Interactive Map

Our interactive map allows you to see recent activity, established rights to counsel, NCCRC involvement, and NCCRC presence by state.

Without a lawyer, I could lose access to my child.
"I'm a good mother; I'm a lousy lawyer." - Unrepresented custody plaintiff in King v. King
Without a lawyer, I could lose access to my housing.
Without a lawyer, I could lose access to my income.

COVID-19 and the right to counsel 

Read our statement about how the right to counsel factors in the current epidemic.


The NCCRC works to advance the right to counsel for low-income people in civil cases involving basic human needs, such as housing, health, domestic violence, civil incarceration, and child custody.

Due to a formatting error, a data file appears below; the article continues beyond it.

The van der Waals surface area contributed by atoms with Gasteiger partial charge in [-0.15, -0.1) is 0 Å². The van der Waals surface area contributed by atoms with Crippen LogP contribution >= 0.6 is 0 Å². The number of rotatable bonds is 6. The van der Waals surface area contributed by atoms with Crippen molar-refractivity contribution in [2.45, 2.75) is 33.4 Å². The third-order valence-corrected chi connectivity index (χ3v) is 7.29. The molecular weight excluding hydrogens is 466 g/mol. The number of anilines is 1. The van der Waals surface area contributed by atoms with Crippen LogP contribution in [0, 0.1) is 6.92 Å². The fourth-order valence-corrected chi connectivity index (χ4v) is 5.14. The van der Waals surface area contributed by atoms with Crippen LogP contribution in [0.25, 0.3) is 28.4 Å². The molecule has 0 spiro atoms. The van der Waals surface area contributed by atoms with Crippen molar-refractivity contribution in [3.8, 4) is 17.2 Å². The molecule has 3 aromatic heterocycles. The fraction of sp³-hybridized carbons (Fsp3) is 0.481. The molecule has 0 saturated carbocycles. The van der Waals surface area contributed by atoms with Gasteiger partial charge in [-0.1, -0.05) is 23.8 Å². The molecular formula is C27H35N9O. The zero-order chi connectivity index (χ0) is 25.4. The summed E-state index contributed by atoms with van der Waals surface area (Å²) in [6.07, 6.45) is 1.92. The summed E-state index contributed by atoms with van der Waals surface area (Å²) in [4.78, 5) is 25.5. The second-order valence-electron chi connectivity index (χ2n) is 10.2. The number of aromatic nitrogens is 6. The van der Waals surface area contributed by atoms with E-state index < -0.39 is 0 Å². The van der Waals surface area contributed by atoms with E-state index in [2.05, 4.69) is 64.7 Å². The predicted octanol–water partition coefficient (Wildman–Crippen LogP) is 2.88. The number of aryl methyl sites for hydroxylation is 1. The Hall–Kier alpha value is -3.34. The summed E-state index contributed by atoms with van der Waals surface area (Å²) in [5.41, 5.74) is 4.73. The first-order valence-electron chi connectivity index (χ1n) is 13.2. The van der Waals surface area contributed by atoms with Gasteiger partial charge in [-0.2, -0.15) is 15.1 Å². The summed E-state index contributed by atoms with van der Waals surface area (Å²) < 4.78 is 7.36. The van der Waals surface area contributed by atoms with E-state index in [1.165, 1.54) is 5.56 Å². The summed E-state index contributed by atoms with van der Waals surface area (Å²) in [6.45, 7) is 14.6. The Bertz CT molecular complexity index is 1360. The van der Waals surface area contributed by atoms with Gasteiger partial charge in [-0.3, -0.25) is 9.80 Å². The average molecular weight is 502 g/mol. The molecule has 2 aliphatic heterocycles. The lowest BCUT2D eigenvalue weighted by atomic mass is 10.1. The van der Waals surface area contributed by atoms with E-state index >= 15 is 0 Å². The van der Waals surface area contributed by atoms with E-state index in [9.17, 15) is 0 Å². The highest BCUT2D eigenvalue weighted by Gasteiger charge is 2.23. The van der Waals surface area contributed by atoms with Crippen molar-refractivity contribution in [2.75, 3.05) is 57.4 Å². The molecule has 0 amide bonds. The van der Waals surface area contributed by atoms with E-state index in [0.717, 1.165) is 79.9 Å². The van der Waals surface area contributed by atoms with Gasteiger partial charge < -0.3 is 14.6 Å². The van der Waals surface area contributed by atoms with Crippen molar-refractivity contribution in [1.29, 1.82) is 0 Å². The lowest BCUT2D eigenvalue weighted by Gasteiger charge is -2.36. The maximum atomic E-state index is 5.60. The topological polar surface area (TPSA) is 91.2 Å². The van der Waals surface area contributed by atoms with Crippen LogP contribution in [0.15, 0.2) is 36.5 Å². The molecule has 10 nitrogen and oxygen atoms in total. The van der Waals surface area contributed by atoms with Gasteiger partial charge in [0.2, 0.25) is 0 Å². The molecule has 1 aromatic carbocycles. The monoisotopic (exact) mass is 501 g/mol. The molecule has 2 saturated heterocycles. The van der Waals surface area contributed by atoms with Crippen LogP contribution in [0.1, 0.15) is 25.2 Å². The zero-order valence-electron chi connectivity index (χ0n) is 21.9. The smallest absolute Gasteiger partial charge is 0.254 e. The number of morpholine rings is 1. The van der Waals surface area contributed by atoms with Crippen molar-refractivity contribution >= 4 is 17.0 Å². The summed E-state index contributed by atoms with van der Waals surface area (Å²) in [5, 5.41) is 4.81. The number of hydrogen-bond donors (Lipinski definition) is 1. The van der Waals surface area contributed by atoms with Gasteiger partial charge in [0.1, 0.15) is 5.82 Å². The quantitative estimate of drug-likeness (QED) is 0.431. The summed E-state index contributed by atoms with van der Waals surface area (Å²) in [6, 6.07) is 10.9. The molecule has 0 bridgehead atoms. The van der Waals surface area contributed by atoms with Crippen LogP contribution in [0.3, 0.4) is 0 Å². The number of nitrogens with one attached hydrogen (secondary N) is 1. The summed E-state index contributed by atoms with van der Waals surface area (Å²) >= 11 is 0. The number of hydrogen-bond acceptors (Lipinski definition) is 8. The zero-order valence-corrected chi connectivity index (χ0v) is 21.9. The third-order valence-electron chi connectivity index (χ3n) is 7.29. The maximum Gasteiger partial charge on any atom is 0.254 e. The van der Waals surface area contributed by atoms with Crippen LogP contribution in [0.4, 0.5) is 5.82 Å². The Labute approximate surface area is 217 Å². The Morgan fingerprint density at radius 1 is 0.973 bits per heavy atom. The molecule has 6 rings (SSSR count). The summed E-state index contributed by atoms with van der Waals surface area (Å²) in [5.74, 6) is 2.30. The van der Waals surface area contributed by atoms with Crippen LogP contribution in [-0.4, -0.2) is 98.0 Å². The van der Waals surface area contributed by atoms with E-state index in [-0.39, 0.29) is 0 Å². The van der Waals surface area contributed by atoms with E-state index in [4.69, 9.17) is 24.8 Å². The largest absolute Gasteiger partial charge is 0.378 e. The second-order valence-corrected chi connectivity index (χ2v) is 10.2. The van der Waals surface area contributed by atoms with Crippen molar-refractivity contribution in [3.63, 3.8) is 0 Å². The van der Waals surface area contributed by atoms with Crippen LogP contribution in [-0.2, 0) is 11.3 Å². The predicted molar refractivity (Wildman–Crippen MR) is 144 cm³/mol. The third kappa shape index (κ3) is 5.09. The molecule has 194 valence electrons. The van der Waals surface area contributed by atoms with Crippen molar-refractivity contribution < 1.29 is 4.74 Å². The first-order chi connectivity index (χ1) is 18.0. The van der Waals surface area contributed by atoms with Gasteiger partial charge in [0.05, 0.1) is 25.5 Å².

Why a Right to counsel?


For many types of civil cases, the potential consequences of losing are dramatic: loss of one's home, children, livelihood, education, health, safety, liberty, or even life.  The right to an attorney for people who can't afford one in such cases protects these basic rights, ensure sthe court reaches the correct result, levels the playing field, saves more money than it costs, and serves as a best practice in our communities.  While every state provides a right to counsel for some types of civil cases, it's a patchwork at best.  Since 2003, the NCCRC and its 300+ participants have fought for such a right in states across the country.



Want to find out about practically everything (media story, study/report, law review article, etc.) that's ever been written about the civil right to counsel?  You'll find it in our bibliographies.